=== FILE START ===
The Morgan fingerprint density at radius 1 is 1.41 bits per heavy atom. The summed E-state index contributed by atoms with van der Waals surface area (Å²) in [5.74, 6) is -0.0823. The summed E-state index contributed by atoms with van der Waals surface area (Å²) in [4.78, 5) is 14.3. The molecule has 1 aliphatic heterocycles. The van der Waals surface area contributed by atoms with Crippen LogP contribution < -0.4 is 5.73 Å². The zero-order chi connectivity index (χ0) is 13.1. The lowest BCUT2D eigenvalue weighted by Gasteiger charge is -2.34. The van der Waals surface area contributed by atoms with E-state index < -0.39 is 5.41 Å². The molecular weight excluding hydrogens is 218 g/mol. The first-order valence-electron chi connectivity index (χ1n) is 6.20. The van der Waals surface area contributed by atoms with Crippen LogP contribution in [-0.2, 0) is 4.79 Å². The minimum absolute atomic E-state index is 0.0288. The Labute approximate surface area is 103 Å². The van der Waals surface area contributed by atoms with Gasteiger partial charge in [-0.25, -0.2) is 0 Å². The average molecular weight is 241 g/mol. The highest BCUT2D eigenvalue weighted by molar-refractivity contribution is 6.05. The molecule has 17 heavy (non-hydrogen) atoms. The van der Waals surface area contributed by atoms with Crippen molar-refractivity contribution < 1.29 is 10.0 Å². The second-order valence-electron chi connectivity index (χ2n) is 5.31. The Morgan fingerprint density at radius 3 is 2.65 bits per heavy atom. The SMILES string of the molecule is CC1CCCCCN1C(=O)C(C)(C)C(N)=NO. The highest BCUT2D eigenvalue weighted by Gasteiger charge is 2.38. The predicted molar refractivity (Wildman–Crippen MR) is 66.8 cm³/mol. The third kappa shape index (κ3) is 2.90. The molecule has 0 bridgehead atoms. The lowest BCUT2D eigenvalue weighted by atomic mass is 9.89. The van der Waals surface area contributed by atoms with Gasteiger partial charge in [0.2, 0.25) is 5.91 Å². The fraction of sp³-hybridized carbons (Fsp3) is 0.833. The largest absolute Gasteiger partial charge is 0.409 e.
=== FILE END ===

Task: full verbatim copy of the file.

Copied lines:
The Morgan fingerprint density at radius 1 is 1.41 bits per heavy atom. The summed E-state index contributed by atoms with van der Waals surface area (Å²) in [5.74, 6) is -0.0823. The summed E-state index contributed by atoms with van der Waals surface area (Å²) in [4.78, 5) is 14.3. The molecule has 1 aliphatic heterocycles. The van der Waals surface area contributed by atoms with Crippen LogP contribution < -0.4 is 5.73 Å². The zero-order chi connectivity index (χ0) is 13.1. The lowest BCUT2D eigenvalue weighted by Gasteiger charge is -2.34. The van der Waals surface area contributed by atoms with E-state index < -0.39 is 5.41 Å². The molecular weight excluding hydrogens is 218 g/mol. The first-order valence-electron chi connectivity index (χ1n) is 6.20. The van der Waals surface area contributed by atoms with Crippen LogP contribution in [-0.2, 0) is 4.79 Å². The minimum absolute atomic E-state index is 0.0288. The Labute approximate surface area is 103 Å². The van der Waals surface area contributed by atoms with Gasteiger partial charge in [-0.25, -0.2) is 0 Å². The average molecular weight is 241 g/mol. The highest BCUT2D eigenvalue weighted by molar-refractivity contribution is 6.05. The molecule has 17 heavy (non-hydrogen) atoms. The van der Waals surface area contributed by atoms with Crippen molar-refractivity contribution < 1.29 is 10.0 Å². The second-order valence-electron chi connectivity index (χ2n) is 5.31. The Morgan fingerprint density at radius 3 is 2.65 bits per heavy atom. The SMILES string of the molecule is CC1CCCCCN1C(=O)C(C)(C)C(N)=NO. The highest BCUT2D eigenvalue weighted by Gasteiger charge is 2.38. The predicted molar refractivity (Wildman–Crippen MR) is 66.8 cm³/mol. The third kappa shape index (κ3) is 2.90. The molecule has 0 bridgehead atoms. The lowest BCUT2D eigenvalue weighted by atomic mass is 9.89. The van der Waals surface area contributed by atoms with Gasteiger partial charge in [0.2, 0.25) is 5.91 Å². The fraction of sp³-hybridized carbons (Fsp3) is 0.833. The largest absolute Gasteiger partial charge is 0.409 e.